Yemen is the world’s worst humanitarian crisis and is in imminent danger of descending into the worst famine the world has ever seen.

Years of fighting in a civil war that has been internationalized has ground Yemen’s economy to a halt. The importation of food and fuel has been weaponized by the belligerents, causing increasing levels of acute malnutrition, particularly among children

In early November,  UN Secretary General Antonio Guterres sought to stir international attention and action to avert a looming famine.

“Yemen is now in imminent danger of the worst famine the world has seen for decades. In the absence of immediate action, millions of lives may be lost.

This arises from the combination of a drastic reduction in funding for the UN-coordinated relief operation this year compared to 2018 and 2019, a failure to sustain external support for Yemen’s economy, especially in stabilizing the value of the Yemeni Rial, and the impact of the ongoing conflict and impediments imposed by powerful Yemeni and other parties on the life-saving work of humanitarian agencies. Locusts and floods compound these problems.

I urge all those with influence to act urgently on these issues to stave off catastrophe, and I also request that everyone avoids taking any action that could make the already dire situation even worse.

Failing that, we risk a tragedy not just in the immediate loss of life but with consequences that will reverberate indefinitely into the future.”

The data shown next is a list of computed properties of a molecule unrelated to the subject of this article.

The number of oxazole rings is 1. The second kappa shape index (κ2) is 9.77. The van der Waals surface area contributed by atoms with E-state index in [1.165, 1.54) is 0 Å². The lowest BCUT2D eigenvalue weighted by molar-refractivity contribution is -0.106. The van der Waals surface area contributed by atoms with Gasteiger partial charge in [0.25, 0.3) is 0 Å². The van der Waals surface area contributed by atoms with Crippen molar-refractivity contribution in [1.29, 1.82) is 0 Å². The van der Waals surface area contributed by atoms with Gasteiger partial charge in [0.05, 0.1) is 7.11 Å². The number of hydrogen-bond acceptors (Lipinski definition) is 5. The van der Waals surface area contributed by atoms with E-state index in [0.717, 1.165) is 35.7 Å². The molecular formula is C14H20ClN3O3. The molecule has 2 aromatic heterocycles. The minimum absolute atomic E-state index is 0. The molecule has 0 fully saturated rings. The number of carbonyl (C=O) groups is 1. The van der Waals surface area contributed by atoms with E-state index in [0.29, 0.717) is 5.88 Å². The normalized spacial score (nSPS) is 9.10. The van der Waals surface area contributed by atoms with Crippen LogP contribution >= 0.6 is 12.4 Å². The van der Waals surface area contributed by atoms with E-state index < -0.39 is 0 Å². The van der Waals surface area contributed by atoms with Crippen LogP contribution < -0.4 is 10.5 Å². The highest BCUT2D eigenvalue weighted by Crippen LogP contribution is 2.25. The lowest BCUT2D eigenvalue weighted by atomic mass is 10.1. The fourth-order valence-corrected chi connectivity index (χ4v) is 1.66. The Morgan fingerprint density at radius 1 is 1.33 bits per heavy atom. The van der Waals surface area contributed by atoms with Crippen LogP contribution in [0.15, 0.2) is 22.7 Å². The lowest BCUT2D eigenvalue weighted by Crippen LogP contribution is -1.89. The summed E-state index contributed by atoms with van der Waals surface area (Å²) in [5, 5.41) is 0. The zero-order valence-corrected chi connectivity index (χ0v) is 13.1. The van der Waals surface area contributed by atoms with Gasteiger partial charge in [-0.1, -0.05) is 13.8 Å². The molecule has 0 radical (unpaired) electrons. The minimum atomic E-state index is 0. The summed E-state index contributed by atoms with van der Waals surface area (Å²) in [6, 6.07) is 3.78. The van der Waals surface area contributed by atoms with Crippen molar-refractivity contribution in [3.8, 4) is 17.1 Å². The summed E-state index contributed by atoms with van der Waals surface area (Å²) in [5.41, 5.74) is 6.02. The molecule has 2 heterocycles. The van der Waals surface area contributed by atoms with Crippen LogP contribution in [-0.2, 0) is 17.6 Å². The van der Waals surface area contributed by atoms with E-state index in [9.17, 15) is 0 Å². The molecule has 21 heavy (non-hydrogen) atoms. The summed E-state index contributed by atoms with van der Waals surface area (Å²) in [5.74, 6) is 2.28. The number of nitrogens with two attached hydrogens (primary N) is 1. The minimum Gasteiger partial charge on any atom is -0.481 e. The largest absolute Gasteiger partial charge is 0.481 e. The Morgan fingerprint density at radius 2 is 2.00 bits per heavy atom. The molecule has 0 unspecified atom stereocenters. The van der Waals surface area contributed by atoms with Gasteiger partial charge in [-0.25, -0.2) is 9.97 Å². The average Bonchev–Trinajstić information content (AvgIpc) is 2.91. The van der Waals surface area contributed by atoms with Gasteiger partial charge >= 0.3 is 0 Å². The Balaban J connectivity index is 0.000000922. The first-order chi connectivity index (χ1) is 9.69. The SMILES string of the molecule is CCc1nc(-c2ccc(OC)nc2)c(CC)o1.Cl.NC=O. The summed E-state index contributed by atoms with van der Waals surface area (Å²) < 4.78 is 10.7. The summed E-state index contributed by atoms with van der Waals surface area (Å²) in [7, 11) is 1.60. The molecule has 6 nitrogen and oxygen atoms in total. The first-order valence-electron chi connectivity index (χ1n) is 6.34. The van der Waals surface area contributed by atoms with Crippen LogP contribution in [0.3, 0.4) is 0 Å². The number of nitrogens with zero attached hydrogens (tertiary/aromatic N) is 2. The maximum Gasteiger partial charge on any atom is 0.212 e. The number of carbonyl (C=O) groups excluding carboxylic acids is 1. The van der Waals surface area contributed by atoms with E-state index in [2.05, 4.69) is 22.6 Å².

His warnings have so far, not been heeded.

What a hunger crisis looks like, up close and personal

Earlier this year, filmmaker Skye Fitzgerald documented heroic efforts by doctors and health workers fight acute malnutrition that is inflicting children in Yemen. His new film “Hunger Ward” gives viewers a vivid account of how the war in Yemen is causing widespread starvation and malnutrition among Yemeni children. The film depicts healthcare providers in two separate hospitals who specialize in treating acute malnutrition in children. In both cases, specially trained doctors and nurses fight malnutrition, one child at a time. It is an intense but  vital film that in may ways that humanizes statements like this one from the Secretary General.

I speak with Skye Fitzgerald about the film and what he hoped to achieve by making a documentary about these two Hunger Wards.

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